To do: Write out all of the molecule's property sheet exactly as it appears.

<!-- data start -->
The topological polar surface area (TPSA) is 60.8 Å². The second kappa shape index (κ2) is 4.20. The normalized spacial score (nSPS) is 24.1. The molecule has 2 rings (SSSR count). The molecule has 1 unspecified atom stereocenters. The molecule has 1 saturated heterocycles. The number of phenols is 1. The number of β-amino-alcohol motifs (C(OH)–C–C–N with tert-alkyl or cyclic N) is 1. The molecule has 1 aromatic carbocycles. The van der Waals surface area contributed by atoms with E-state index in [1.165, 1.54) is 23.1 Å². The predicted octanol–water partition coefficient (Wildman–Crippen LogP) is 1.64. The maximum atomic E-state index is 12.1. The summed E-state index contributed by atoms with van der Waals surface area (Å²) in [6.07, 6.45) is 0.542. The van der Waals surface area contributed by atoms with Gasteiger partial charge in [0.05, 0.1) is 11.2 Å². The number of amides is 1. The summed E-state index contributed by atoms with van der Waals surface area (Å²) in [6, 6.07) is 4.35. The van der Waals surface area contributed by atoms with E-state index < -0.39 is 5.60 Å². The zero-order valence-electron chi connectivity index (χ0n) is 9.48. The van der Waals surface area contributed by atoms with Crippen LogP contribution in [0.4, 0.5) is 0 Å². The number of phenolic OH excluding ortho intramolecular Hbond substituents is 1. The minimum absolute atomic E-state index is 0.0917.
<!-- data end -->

The topological polar surface area (TPSA) is 60.8 Å². The second kappa shape index (κ2) is 4.20. The normalized spacial score (nSPS) is 24.1. The molecule has 2 rings (SSSR count). The molecule has 1 unspecified atom stereocenters. The molecule has 1 saturated heterocycles. The number of phenols is 1. The number of β-amino-alcohol motifs (C(OH)–C–C–N with tert-alkyl or cyclic N) is 1. The molecule has 1 aromatic carbocycles. The van der Waals surface area contributed by atoms with E-state index in [1.165, 1.54) is 23.1 Å². The predicted octanol–water partition coefficient (Wildman–Crippen LogP) is 1.64. The maximum atomic E-state index is 12.1. The summed E-state index contributed by atoms with van der Waals surface area (Å²) in [6.07, 6.45) is 0.542. The van der Waals surface area contributed by atoms with Gasteiger partial charge in [0.05, 0.1) is 11.2 Å². The number of amides is 1. The summed E-state index contributed by atoms with van der Waals surface area (Å²) in [6, 6.07) is 4.35. The van der Waals surface area contributed by atoms with E-state index < -0.39 is 5.60 Å². The zero-order valence-electron chi connectivity index (χ0n) is 9.48. The van der Waals surface area contributed by atoms with Crippen LogP contribution in [0.4, 0.5) is 0 Å². The number of phenolic OH excluding ortho intramolecular Hbond substituents is 1. The minimum absolute atomic E-state index is 0.0917.